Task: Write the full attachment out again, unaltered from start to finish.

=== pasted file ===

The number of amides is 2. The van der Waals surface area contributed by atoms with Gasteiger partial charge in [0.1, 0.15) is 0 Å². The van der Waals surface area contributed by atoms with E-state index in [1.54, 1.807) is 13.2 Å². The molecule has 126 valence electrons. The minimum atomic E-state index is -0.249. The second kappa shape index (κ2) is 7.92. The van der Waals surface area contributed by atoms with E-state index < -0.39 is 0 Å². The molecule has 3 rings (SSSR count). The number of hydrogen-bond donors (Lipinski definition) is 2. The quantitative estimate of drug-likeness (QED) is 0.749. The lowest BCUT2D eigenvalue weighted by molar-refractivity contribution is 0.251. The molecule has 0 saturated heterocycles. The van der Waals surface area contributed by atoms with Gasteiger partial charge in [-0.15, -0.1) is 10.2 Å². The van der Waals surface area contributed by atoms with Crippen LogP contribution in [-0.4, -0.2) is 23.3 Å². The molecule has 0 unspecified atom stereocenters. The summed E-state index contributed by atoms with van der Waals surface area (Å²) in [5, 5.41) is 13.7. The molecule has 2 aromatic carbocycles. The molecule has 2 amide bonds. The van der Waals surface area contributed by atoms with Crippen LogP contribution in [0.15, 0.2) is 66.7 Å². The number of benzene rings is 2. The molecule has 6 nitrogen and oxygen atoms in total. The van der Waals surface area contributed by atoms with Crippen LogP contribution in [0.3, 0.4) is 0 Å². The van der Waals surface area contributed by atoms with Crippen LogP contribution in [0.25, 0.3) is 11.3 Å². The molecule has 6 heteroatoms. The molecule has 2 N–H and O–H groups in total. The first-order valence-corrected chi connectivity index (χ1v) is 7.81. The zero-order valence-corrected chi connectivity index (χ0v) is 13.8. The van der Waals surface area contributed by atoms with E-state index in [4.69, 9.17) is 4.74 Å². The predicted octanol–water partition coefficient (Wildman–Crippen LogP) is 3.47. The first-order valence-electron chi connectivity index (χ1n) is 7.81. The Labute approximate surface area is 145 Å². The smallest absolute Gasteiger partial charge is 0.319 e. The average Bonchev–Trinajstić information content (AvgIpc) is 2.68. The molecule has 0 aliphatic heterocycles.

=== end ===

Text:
The number of amides is 2. The van der Waals surface area contributed by atoms with Gasteiger partial charge in [0.1, 0.15) is 0 Å². The van der Waals surface area contributed by atoms with E-state index in [1.54, 1.807) is 13.2 Å². The molecule has 126 valence electrons. The minimum atomic E-state index is -0.249. The second kappa shape index (κ2) is 7.92. The van der Waals surface area contributed by atoms with E-state index < -0.39 is 0 Å². The molecule has 3 rings (SSSR count). The number of hydrogen-bond donors (Lipinski definition) is 2. The quantitative estimate of drug-likeness (QED) is 0.749. The lowest BCUT2D eigenvalue weighted by molar-refractivity contribution is 0.251. The molecule has 0 saturated heterocycles. The van der Waals surface area contributed by atoms with Gasteiger partial charge in [-0.15, -0.1) is 10.2 Å². The van der Waals surface area contributed by atoms with Crippen LogP contribution in [-0.4, -0.2) is 23.3 Å². The molecule has 0 unspecified atom stereocenters. The summed E-state index contributed by atoms with van der Waals surface area (Å²) in [5, 5.41) is 13.7. The molecule has 2 aromatic carbocycles. The molecule has 2 amide bonds. The van der Waals surface area contributed by atoms with Crippen LogP contribution in [0.15, 0.2) is 66.7 Å². The number of benzene rings is 2. The molecule has 6 nitrogen and oxygen atoms in total. The van der Waals surface area contributed by atoms with Crippen LogP contribution in [0.3, 0.4) is 0 Å². The van der Waals surface area contributed by atoms with Crippen LogP contribution in [0.25, 0.3) is 11.3 Å². The molecule has 6 heteroatoms. The molecule has 2 N–H and O–H groups in total. The first-order valence-corrected chi connectivity index (χ1v) is 7.81. The zero-order valence-corrected chi connectivity index (χ0v) is 13.8. The van der Waals surface area contributed by atoms with E-state index in [4.69, 9.17) is 4.74 Å². The predicted octanol–water partition coefficient (Wildman–Crippen LogP) is 3.47. The first-order valence-electron chi connectivity index (χ1n) is 7.81. The Labute approximate surface area is 145 Å². The smallest absolute Gasteiger partial charge is 0.319 e. The average Bonchev–Trinajstić information content (AvgIpc) is 2.68. The molecule has 0 aliphatic heterocycles.